- SSL configuration using PEM certificates file
- Self-signed certificates generation
- Client Examples
ThingsBoard provides the ability to run HTTP server that process API calls from devices over SSL. This guide is effectively the copy of Enable HTTPS guide.
Most of the ThingsBoard environments use the load balancer as a termination point for the SSL connection between the device and the platform. In other words, internet traffic is encrypted between the device and the load balancer, but is decrypted between the load balancer and platform services. The advantage of such options is a simple configuration. Most of the cloud load balancers (AWS, Google cloud, etc) have built-in certificate generation tools and rich documentation how to configure SSL.
Nevertheless, it is possible to configure ThingsBoard to enable SSL and avoid SSL termination on the Load Balancer. We recommend to use valid SSL certificates generated using trusted CA authorities and avoid spending time on resolving issues with self-signed certificates. See instructions below on how to configure SSL for certificates stored in PEM file format or Java Keystore.
SSL configuration using PEM certificates file
|Available since TB Version 3.3.2
Configure the following environment variables via configuration file, docker-compose or kubernetes scripts. We will use thingsboard.conf for example:
- SSL_ENABLED - Enable/disable SSL support;
- SSL_CREDENTIALS_TYPE - Server credentials type. PEM - pem certificate file; KEYSTORE - java keystore;
- SSL_PEM_CERT - Path to the server certificate file. Holds server certificate or certificate chain, may also include server private key;
- SSL_PEM_KEY - Path to the server certificate private key file. Optional by default. Required if the private key is not present in server certificate file;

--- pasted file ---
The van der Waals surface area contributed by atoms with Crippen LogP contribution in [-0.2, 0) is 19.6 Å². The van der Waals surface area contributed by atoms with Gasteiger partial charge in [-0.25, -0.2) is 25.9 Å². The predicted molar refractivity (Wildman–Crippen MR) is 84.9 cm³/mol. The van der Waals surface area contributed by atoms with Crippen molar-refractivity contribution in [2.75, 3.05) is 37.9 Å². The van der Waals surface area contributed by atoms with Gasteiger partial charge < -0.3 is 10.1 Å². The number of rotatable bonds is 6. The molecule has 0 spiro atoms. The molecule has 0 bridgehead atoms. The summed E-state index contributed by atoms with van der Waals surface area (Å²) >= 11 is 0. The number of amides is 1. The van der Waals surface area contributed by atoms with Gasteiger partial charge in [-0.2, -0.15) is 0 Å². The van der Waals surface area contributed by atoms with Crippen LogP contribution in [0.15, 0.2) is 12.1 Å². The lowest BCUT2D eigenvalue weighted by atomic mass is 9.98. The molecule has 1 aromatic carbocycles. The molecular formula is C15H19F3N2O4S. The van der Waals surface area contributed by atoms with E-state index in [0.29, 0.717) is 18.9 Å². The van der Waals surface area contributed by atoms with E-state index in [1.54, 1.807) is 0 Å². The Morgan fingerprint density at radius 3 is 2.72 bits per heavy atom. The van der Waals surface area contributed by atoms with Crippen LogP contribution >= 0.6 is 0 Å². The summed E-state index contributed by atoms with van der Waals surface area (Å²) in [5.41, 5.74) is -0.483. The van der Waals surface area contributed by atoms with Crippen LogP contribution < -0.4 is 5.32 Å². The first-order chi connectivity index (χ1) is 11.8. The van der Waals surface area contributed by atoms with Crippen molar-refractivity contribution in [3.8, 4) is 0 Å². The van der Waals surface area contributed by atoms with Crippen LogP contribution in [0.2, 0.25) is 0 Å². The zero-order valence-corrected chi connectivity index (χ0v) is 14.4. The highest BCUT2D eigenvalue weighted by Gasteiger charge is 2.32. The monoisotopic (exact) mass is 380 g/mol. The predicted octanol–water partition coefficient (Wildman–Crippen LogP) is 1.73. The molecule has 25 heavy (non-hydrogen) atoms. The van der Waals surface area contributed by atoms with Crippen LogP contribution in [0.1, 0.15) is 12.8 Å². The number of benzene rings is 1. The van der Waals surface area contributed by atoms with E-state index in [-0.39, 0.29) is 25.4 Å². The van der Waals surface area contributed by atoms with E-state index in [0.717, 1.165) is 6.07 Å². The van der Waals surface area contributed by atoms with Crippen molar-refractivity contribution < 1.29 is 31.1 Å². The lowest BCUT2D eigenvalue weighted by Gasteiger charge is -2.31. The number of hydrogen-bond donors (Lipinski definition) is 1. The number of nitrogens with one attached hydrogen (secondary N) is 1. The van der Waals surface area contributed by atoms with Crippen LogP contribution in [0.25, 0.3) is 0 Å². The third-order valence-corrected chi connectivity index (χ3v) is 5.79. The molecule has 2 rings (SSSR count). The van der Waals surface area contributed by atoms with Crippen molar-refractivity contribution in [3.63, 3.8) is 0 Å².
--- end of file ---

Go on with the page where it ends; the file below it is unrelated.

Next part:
- SSL_PEM_KEY_PASSWORD - Optional server certificate private key password.
After completing the setup, start or restart the ThingsBoard server.
Self-signed certificates generation
Use instructions below to generate your own certificate files. Useful for tests, but time consuming and not recommended for production.
PEM certificate file
Note This step requires Linux based OS with openssl installed.
To generate a server self-signed PEM certificate and private key, use the following command:
openssl ecparam -out server_key.pem -name secp256r1 -genkey
openssl req -new -key server_key.pem -x509 -nodes -days 365 -out server.pem
You can also add -nodes (short for no DES) if you don’t want to protect your private key with a passphrase. Otherwise, it will prompt you for “at least a 4 character” password.
The days parameter (365) you can replace with any number to affect the expiration date. It will then prompt you for things like “Country Name”, but you can just hit Enter and accept the defaults.
Add -subj ‘/CN=localhost’ to suppress questions about the contents of the certificate (replace localhost with your desired domain).
Self-signed certificates are not validated with any third party unless you import them to the browsers previously. If you need more security, you should use a certificate signed by a certificate authority (CA).
See Access Token based authentication for example of one-way SSL connection.